Overt failure is defined as a loss of hematologic remission or progression to accelerated-phase or blast-crisis phase CML as previously defined. A consistently rising quantitative reverse-transcription polymerase chain reaction BCR/ABL level suggests relapsing disease. For initial use of imatinib mesylate, the designation of relative failure or suboptimal response has been proposed for lack of complete hematologic remission by 3 months, no cytogenetic response by 6 months, or no major cytogenetic response by 12 months.[1,2] Nilotinib and dasatinib induce such high rates of complete cytogenetic responses and major molecular responses within several months that new benchmarks are required for responsiveness. These investigators propose that a complete cytogenetic response by 3 months should define an optimal response.
In case of treatment failure or suboptimal response, patients should undergo BCR/ABL kinase domain mutation analysis to help guide therapy with the newer tyrosine kinase inhibitors or with allogeneic transplantation.[5,6] Mutations in the tyrosine kinase domain can confer resistance to imatinib mesylate; alternative inhibitors such as dasatinib, nilotinib, or bosutinib, higher doses of imatinib mesylate, and allogeneic stem cell transplantation (SCT) have been studied in this setting.[7,8,9,10,11,12,13,14,15,16,17,18,19] In particular, the T315I mutation marks resistance to imatinib, dasatinib, nilotinib, and bosutinib. In a phase I escalation study with 81 patients, patients with the T315I mutation responded to ponatinib, an oral tyrosine kinase inhibitor.[Level of evidence: 3iiiDiv] Ponatinib also has activity in heavily pretreated-resistant CML and in a third of the patients with accelerated-phase or blast-crisis phase CML. Clinical trial participation should help establish the optimal sequence of these options.
Lymphoma is cancer that begins in infection-fighting cells of the immune system, called lymphocytes. These cells are in the lymph nodes, spleen, thymus, bone marrow, and other parts of the body. When you have lymphoma, lymphocytes change and grow out of control.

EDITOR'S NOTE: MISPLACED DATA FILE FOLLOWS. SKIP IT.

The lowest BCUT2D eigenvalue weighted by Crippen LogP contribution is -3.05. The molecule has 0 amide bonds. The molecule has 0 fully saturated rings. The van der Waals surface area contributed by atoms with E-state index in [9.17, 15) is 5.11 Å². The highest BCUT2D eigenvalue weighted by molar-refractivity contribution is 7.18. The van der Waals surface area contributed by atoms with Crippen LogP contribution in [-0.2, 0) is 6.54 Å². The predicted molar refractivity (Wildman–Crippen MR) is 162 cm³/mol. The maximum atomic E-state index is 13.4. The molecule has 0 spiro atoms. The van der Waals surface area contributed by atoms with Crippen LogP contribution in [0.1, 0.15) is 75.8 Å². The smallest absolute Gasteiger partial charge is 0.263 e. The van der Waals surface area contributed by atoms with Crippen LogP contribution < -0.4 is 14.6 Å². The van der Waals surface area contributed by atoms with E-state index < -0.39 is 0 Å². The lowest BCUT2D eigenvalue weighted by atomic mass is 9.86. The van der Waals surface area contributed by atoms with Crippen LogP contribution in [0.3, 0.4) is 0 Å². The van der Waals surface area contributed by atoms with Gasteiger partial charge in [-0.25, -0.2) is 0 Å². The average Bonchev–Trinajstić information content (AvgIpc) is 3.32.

There are two main types of lymphoma:
Non-Hodgkin: Most people with lymphoma have this type.
Non-Hodgkin and Hodgkin lymphoma each affect a different kind of lymphocyte. Every type of lymphoma grows at a different rate...
For patients resistant to the tyrosine kinase inhibitor, omacetaxine mepesuccinate (a cephalotaxine, formerly known as homoharringtonine, with activity independent of BCR/ABL) has shown a hematologic response rate of 67% and a median progression-free survival of 7 months in a small, phase II study of 46 patients.[Level of evidence: 3iiiDiv]
Infusions of buffy-coat leukocytes or isolated T cells obtained by pheresis from the bone marrow transplant donor have induced long-term remissions in more than 50% of patients who relapse following allogeneic transplant.[22,23] The efficacy of this treatment is thought to be the result of an immunologic graft-versus-leukemia effect. This treatment is most effective for patients whose relapse is detectable only by cytogenetics or molecular studies and is associated with significant graft-versus-host disease. After relapse from allogeneic SCT, some patients will also respond to interferon alpha. Most patients will respond to imatinib mesylate with durable (>1 year) cytogenetic and molecular responses. (These patients had not previously received imatinib.)[25,26,27]